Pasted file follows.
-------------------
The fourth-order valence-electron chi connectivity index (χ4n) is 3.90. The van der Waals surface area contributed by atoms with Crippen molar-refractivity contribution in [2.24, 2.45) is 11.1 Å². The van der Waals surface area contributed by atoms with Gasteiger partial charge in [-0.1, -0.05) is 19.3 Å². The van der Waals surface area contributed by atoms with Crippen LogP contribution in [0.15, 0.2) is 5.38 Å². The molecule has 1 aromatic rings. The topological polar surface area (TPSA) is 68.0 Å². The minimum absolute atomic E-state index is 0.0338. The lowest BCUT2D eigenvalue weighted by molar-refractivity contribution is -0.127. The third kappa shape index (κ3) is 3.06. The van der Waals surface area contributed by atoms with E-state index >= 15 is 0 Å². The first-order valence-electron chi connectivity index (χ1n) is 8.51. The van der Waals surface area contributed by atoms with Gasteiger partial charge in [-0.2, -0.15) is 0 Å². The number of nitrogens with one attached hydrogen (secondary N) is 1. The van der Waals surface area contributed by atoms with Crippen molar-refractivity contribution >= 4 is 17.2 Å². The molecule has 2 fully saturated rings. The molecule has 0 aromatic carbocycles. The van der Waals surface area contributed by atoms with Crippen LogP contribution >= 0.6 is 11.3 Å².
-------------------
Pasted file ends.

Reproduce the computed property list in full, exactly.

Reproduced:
The fourth-order valence-electron chi connectivity index (χ4n) is 3.90. The van der Waals surface area contributed by atoms with Crippen molar-refractivity contribution in [2.24, 2.45) is 11.1 Å². The van der Waals surface area contributed by atoms with Gasteiger partial charge in [-0.1, -0.05) is 19.3 Å². The van der Waals surface area contributed by atoms with Crippen LogP contribution in [0.15, 0.2) is 5.38 Å². The molecule has 1 aromatic rings. The topological polar surface area (TPSA) is 68.0 Å². The minimum absolute atomic E-state index is 0.0338. The lowest BCUT2D eigenvalue weighted by molar-refractivity contribution is -0.127. The third kappa shape index (κ3) is 3.06. The van der Waals surface area contributed by atoms with E-state index >= 15 is 0 Å². The first-order valence-electron chi connectivity index (χ1n) is 8.51. The van der Waals surface area contributed by atoms with Gasteiger partial charge in [-0.2, -0.15) is 0 Å². The number of nitrogens with one attached hydrogen (secondary N) is 1. The van der Waals surface area contributed by atoms with Crippen molar-refractivity contribution >= 4 is 17.2 Å². The molecule has 2 fully saturated rings. The molecule has 0 aromatic carbocycles. The van der Waals surface area contributed by atoms with Crippen LogP contribution >= 0.6 is 11.3 Å².